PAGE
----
Got a press release a few minutes ago announcing that Ernie Harwell is going to receive the Vin Scully Lifetime Achievement Award in Sports Broadcasting. The award is given out annually by WFUV, the public radio station at Fordham University where Scully got his start. The award will be given at the station’s Spring Gala on May 5th.
Two observations, the first from Pouliot, with whom I was just chatting with a moment ago, which is that given their commensurate stature, the award’s namesake and recipient could have been reversed and it would have made just as much sense.
The second, somewhat morbid observation: despite the fact that he likely wouldn’t travel to New York to accept it in person anyway, I sure hope Harwell’s health holds up so that this award is not a posthumous one. Based on reports from last September, Ernie is already beating the odds, but I’d like to see him beat them just a bit longer.
Yankees first baseman Greg Bird gave his team tons of confidence to hand him the everyday job at first base to start the 2017 regular season, batting .451/.556/1.098 with eight home runs in 51 spring at-bats. But he’s followed that up by hitting .107/.254/.214 through the first month of the regular season.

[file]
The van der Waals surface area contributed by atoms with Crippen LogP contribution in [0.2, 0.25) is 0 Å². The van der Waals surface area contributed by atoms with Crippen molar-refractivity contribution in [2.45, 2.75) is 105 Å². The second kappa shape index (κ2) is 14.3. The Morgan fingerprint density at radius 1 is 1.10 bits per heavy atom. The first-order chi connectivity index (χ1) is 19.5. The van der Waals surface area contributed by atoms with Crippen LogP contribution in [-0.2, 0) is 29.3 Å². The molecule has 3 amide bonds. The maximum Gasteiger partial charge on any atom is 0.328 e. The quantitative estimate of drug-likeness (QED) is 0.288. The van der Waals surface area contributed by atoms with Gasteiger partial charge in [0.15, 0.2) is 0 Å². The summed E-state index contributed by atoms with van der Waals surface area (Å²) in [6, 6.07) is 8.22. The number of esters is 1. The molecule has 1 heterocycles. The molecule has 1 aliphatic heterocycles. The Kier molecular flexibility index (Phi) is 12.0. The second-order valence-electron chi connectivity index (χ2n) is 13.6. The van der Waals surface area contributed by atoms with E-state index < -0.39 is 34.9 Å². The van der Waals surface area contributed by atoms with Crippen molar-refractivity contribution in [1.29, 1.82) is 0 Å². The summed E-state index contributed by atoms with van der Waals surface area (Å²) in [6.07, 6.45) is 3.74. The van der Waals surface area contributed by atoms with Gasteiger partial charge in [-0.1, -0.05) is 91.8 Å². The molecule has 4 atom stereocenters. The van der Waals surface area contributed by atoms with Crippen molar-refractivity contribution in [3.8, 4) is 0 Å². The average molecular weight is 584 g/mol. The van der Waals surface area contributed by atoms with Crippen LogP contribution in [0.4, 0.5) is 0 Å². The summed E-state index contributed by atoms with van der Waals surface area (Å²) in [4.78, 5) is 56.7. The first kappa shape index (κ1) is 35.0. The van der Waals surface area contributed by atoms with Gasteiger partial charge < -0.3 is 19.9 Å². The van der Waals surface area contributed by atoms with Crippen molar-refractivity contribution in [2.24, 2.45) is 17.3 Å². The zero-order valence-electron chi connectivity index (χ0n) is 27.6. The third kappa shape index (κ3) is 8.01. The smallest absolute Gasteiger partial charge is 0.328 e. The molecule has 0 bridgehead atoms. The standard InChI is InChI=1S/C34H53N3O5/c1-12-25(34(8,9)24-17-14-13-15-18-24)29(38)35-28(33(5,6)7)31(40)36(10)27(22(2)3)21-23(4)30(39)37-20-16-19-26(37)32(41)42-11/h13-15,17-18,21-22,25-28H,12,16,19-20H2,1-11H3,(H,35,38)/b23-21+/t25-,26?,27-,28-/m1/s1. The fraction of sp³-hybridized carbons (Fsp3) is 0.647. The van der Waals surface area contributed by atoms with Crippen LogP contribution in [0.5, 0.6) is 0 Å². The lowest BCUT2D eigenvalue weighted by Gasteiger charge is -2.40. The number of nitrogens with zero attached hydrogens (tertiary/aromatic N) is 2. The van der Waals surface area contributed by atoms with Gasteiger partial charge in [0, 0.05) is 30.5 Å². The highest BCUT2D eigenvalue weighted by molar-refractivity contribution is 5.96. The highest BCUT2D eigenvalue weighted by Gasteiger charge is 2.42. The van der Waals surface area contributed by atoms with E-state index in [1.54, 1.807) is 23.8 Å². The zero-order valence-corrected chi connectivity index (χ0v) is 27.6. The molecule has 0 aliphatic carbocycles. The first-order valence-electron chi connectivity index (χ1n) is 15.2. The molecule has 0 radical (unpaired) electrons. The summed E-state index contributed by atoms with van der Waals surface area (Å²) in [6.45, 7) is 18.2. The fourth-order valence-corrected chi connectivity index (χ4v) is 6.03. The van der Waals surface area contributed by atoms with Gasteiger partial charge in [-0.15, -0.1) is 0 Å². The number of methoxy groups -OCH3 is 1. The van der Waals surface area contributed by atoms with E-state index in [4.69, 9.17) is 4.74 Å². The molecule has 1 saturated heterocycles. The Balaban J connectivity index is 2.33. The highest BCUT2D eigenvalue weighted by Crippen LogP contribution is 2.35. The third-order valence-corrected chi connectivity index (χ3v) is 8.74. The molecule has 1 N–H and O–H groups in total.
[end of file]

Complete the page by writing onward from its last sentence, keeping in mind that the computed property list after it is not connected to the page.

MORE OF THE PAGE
GM Brian Cashman doesn’t have any intent to demote Bird back to Triple-A Scranton/Wilkes-Barre, MLB.com’s Bryan Hoch reports. Cashman said, “It’s not even an option for me in my mind right now, at all.”
Bird didn’t start Sunday’s game against the Orioles, a 7-4 loss in 11 innings. Lefty Wade Miley started for the Orioles, prompting manager Joe Girardi to put Chris Carter into the lineup at first base. If Bird isn’t able to figure things out, Carter might have an increased role on the team.
Rays starter Chris Archer threw his first pitch to Blue Jays outfielder Jose Bautista behind the slugger’s back with one out in the first inning of Sunday afternoon’s game in Toronto. Bautista and Archer then had a staredown. Home plate umpire Jim Wolf issued warnings to both teams. Bautista ultimately flied out to right field and he appeared to have a quick word with Archer on his way back to the dugout.
Archer could have been exacting revenge — euphemistically known as “protecting his teammate” — because Jays reliever Joe Biagini hit Rays outfielder Steven Souza in the seventh inning of Saturday’s game. Souza was forced to leave the game and underwent an X-ray, which came back negative. He was held out of Sunday’s lineup. Biagini’s pitch did not appear to be intentional.
The Jays won Sunday’s contest 3-1 with no further incident. The two clubs meet again in Tampa for a three-game series starting on May 5, so we’ll see if Sunday was the last of the bad blood between them.